Those who are interested in step-by-step solution of linear equation systems might find the Student's Linear Equations section of my Presentations Application useful. It allows matrix structures to be composed in detail with row and column names and dividers, You can display any intermediate or final result in the notebook and there is also a side window that displays the current state of the matrix structure. The display elements can be used as paste buttons to paste the structure locations into the commands.
Duplicating Daniel's example would look like the following. The LEWhiteboard gives the window display and LEPrint gives the notebook display.
<< Presentations`
case1 = LECreate[4, 8];
LEWhiteboard[case1]
Then composing the matrix
LEInsertColumnNames[case1, 5, {R1, R2, R3, R4}]
LEColumnDividers[case1, {4}]
LEInsertMatrix[case1, {1, 1}, {{1, 7, 5, 0}, {5, 8, 6, 9}, {2, 1, 6, 4}, {8, 1, 2, 4}}]
LEInsertMatrix[case1, {1, 5}, IdentityMatrix[4]]
LEPrint[case1]
This gives:
Then the standard Gaussian reduction can be done with:
LEMakeEchelonForm[case1, {1, 1}, {4, 4}]
LEPrint[case1]
which gives:
It's also possible to specify that only the below diagonal elements are to be zeroed. This example was fairly simple and I won't give other examples here but the system allows much more detail.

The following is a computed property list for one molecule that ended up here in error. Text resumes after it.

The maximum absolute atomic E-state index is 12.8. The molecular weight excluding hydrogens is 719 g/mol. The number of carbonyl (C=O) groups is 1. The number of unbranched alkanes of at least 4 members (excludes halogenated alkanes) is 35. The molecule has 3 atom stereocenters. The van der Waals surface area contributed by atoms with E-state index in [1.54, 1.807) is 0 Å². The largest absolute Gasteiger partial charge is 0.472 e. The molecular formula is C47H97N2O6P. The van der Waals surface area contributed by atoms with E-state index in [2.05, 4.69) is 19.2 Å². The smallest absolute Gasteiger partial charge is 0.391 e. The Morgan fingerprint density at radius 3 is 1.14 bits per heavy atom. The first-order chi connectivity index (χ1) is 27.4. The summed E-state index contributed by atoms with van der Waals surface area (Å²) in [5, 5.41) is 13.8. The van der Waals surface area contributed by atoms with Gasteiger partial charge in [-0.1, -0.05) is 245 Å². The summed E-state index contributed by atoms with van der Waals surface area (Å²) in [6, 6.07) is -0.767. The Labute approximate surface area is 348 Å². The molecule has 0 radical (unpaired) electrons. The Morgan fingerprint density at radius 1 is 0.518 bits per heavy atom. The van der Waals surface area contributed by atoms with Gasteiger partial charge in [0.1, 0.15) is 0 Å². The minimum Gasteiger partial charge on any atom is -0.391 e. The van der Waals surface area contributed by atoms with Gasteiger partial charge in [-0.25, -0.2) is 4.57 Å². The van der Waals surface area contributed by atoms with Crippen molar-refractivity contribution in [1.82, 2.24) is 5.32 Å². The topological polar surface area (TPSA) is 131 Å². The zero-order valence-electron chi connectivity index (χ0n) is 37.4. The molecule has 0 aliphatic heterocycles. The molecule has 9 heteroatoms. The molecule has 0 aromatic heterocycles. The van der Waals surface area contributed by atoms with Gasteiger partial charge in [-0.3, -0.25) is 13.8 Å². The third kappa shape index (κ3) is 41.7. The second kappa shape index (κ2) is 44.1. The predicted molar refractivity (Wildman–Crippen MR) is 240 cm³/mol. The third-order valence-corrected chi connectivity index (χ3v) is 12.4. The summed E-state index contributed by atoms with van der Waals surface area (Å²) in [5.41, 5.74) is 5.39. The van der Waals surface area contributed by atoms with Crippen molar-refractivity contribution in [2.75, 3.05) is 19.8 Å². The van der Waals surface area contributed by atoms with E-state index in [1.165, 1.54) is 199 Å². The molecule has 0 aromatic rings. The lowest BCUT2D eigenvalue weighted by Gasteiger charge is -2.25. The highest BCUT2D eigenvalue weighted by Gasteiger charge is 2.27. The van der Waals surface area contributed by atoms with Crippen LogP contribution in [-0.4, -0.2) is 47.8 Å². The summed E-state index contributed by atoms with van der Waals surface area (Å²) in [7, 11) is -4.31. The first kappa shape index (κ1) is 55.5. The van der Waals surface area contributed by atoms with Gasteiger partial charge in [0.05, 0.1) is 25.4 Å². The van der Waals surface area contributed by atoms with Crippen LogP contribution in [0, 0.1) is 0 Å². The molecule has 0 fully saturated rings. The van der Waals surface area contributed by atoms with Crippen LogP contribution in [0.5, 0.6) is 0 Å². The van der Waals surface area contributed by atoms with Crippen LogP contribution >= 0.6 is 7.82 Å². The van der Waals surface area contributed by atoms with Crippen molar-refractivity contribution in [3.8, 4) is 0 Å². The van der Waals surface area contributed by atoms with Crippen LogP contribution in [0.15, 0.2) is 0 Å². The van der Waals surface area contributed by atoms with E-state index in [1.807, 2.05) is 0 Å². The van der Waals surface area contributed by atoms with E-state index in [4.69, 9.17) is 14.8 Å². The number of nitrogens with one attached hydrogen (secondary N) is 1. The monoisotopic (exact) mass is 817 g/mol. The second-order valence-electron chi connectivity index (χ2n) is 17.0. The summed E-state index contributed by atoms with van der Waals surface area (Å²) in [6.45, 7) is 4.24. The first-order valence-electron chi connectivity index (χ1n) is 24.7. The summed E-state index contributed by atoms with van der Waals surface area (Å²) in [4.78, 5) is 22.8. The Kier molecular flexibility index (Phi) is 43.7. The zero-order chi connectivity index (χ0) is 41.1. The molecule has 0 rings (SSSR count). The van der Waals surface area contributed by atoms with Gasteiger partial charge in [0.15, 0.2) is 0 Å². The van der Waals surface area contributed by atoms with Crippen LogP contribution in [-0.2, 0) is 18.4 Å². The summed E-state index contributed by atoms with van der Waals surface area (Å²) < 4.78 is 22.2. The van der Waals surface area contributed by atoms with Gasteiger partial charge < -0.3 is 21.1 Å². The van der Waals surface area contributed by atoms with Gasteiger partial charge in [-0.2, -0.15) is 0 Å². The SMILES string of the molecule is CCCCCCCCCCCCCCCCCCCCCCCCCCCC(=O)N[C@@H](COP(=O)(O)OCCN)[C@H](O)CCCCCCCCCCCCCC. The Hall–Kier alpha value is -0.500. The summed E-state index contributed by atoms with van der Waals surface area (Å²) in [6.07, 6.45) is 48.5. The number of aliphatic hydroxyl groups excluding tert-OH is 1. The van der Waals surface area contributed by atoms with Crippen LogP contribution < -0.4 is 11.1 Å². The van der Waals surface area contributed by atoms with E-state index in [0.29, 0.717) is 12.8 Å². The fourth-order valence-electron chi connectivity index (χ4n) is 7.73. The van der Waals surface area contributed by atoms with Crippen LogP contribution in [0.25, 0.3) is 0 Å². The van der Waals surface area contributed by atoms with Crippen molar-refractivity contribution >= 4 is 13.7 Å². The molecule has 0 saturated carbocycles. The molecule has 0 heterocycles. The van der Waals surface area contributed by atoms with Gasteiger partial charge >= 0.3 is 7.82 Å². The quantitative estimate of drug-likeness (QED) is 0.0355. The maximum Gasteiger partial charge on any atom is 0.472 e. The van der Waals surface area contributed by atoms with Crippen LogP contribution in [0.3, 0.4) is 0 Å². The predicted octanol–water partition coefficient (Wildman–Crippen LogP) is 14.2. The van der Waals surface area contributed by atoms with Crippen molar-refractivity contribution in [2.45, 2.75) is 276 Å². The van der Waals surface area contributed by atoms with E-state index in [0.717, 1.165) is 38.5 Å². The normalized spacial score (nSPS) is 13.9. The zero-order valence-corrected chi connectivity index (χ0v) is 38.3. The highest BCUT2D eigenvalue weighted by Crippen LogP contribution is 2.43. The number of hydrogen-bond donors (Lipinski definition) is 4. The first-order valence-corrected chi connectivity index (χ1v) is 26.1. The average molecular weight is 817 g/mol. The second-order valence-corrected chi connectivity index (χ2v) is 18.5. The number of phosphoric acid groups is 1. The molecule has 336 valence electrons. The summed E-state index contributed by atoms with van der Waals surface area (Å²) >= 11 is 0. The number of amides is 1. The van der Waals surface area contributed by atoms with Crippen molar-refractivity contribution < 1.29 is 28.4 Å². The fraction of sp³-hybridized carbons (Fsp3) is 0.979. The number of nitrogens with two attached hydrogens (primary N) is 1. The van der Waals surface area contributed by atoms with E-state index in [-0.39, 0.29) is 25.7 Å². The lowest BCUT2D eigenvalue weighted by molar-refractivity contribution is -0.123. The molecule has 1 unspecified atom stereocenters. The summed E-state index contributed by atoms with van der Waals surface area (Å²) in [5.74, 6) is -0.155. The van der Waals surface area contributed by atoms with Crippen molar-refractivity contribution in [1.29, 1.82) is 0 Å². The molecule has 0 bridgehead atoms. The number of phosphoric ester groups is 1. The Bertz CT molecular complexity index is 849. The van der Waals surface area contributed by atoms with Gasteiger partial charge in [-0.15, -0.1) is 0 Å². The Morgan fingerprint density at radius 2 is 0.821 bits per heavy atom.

The commands for composing structures are: LECreate, LEInsertRowNames, LEInsertColumnNames, LEInsertMatrix, LERowDividers, LEColumnDividers, LEContravariant, LESetIOptions, LENumberFunction.
The commands for displaying the structures are: LEPrint and LEWhiteboard.
The commands for operating on structures are: LEScaleRow, LEAddToRow, LESumRows, LETargetValue, LESwapRows, LESwapColumns, LEPivot, LESimplexPivot, LEMakeExhelonForm, LEMaxFeasibleAddition, LEMakeInteger.
The commands for extracting from structures are: LEExtractRowNames, LEExtractColumnNames, LEExtractMatrix, LERowExpression, LEColumnExpressions, LEReactionEquation, LEChemicalFormula.
One novel feature in the commands is the facility for contravariant columns (covariant being the standard practice). Some columns can be covariant and some contravariant. Contravariant columns roughly correspond to packages of things so if you put more items in a package you need fewer of the packages.
This is mainly useful for didactic purposes and solving small systems, or maybe just for seeing what the heck is going on. One of the troubles with calculating with matrices is that they don't automatically carry context. Are you dealing with the matrix, or its inverse, or its transpose or its inverse transpose? Carrying row and column names adds context and helps to keep things straight.